I. CONVENIENT SEASONS MAY EXCUSE DELAY. Better opportunities always seem to be away in the future. The pressure of daily business or daily pleasure will surely be lightened some day. We all have our eye upon some distant time when we mean to be in earnest about religion, and our sincere intent excuses our present delay.

II. CONVENIENT SEASONS MAY EASE THE CONSCIENCE. This is what we have in the case of Felix. He was smitten, but was purposed not to yield, so quieted conscience with a vague promise.

III. CONVENIENT SEASONS MAY NEVER COME. They seldom do. Press that the only convenient seasons for us are just those in which God brings home to our souls his truth, and urges us to its acceptance. Could Felix only have seen it, the most convenient season for him was the hour when Paul urged upon him the "faith in Christ." - R.T.







And as he reasoned of righteousness, temperance, and Judgment to come, Felix trembled.
Consider —

I. THE MANNER OF PAUL'S PREACHING. He did not utter dogmatic assertions nor deal in vague declamation, in airy speculation which might please but not profit, in the artifices of rhetoric in order to produce effect.

1. He addressed man as a rational being; his great object was to enlighten the mind and carry conviction to the judgment. True, until the heart be moved no good can be done. But as in nature, so also it is in grace — light must first be created. It would be like tracing figures on the sand, to be effaced by the returning wave, if we excited the feelings of the heart without having beforehand imparted knowledge to the head.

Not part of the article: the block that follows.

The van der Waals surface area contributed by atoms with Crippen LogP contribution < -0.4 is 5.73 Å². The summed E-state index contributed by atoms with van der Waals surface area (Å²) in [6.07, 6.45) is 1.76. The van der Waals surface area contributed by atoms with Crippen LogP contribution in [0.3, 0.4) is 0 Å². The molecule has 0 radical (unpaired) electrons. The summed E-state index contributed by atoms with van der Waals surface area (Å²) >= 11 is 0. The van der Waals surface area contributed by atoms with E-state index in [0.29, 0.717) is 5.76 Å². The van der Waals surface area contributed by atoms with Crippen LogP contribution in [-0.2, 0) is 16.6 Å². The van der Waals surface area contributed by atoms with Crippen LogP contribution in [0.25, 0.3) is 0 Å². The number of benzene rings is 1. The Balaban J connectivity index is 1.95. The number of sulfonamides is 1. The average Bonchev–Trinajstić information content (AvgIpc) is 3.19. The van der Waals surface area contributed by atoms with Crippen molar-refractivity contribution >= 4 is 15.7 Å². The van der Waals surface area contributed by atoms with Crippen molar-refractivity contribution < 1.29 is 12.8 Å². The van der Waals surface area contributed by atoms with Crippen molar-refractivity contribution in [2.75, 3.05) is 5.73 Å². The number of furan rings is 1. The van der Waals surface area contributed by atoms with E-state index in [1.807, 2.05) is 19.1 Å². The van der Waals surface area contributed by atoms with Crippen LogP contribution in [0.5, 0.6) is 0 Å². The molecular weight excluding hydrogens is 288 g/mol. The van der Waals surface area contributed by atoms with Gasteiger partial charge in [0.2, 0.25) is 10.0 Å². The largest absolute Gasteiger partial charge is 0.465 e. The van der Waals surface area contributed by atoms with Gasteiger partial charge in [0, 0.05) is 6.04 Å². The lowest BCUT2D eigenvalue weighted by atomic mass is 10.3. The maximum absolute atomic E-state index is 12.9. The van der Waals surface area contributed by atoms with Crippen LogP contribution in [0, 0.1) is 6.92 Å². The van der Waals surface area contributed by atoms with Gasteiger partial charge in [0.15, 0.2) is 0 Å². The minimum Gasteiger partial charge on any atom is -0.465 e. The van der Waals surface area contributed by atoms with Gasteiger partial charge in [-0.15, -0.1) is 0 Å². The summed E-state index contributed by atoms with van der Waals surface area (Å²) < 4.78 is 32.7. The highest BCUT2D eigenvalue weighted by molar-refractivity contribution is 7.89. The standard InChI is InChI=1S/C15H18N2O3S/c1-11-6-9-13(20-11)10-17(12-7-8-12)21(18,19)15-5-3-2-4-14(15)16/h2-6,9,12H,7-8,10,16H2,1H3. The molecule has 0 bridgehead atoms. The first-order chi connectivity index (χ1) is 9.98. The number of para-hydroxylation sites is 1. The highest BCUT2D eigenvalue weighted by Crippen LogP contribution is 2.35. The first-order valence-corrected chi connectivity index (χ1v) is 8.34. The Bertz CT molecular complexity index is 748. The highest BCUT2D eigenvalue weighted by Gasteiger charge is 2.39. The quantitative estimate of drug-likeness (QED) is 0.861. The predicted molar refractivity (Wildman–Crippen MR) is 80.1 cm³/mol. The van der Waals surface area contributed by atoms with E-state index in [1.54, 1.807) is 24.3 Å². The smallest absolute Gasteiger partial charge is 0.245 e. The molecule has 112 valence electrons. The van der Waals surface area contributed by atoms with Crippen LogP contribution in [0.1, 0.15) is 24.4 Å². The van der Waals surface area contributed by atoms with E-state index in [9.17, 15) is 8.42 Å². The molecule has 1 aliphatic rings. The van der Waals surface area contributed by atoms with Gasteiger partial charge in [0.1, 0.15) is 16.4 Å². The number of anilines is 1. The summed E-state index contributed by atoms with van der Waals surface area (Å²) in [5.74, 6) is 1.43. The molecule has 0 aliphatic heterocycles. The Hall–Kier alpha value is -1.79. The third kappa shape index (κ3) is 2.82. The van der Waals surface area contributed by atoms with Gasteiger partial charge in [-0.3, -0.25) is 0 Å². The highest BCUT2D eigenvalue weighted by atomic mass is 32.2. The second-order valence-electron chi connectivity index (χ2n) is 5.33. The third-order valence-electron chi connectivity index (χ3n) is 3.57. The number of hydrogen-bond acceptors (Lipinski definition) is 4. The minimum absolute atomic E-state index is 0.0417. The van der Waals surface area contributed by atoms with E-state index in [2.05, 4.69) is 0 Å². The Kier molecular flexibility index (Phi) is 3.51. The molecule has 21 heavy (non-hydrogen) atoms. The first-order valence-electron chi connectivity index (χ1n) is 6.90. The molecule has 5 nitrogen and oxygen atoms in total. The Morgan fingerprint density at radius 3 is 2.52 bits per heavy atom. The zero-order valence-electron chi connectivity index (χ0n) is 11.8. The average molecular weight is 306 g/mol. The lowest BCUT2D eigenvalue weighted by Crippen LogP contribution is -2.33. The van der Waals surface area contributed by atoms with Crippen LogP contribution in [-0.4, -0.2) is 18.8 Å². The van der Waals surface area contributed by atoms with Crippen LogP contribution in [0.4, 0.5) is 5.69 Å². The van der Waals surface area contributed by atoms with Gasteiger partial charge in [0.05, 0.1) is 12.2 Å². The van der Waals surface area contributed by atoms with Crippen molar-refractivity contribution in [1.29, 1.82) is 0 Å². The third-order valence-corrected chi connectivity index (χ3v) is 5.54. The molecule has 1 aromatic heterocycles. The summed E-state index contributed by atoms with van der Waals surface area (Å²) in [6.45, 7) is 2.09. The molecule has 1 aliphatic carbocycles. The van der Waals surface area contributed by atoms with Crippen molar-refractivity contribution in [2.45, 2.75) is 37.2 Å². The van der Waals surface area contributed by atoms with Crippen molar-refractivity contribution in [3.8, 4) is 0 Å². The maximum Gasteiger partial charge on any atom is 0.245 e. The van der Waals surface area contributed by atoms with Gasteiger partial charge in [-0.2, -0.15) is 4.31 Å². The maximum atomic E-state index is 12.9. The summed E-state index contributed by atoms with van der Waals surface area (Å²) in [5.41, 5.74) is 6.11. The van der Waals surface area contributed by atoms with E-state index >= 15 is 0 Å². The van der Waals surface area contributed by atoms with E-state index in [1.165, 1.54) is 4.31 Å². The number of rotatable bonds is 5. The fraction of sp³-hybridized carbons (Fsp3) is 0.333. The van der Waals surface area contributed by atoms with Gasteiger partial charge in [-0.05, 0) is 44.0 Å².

2. "He reasoned." But "What," asks the infidel, "is there in the Christian religion to reason about? It is the religion of babes, not of men." True our religion is fitted for babes; and it is its greatest glory that "a wayfaring man, though a fool, shall not err therein." But this is also as true, that among its disciples it tells of a Locke, a Newton, and a Bacon. And on what occasion did ever Christianity shrink back from inquiry?

3. "He reasoned." He did not leave the individual, as the saying is, "in the hands of God." On the contrary, he bent his whole soul to produce conviction and conversion in the mind of Felix.

II. THE TOPICS OF WHICH HE THUS PREACHED. Faith and practice; and what God hath joined together let no man put asunder.

1. "He spake concerning the faith in Christ."

2. "He reasoned of righteousness, temperance, and judgment to come."

III. THE EFFECT WHICH THIS SERMON PRODUCED.

1. That sermon is worthless which does not reach the heart; and that heart must have been hard indeed that could have withstood the reasoning of an inspired apostle and on such important subjects. Felix felt, not grief for sin, only terror on account of its punishment. The apostle had entered with the candle of the Lord into the recesses of his bosom, and disclosed all those images of wickedness which, with all the cowardice of conscious guilt, Felix had striven to conceal from himself. "He trembled," like the meanest criminal that ever stood at his own tribunal; like the benighted traveller, when all on a sudden the lightning discloses the awful precipice whose brink he is approaching; like the man under sentence of death, when in his cell at the midnight hour he hears the knocking of the hammer erecting the scaffold on which he is to die on the morrow: "he trembled" — like Belshazzar when he saw the handwriting on the wall that proclaimed his days to be numbered and his kingdom to be departed from him.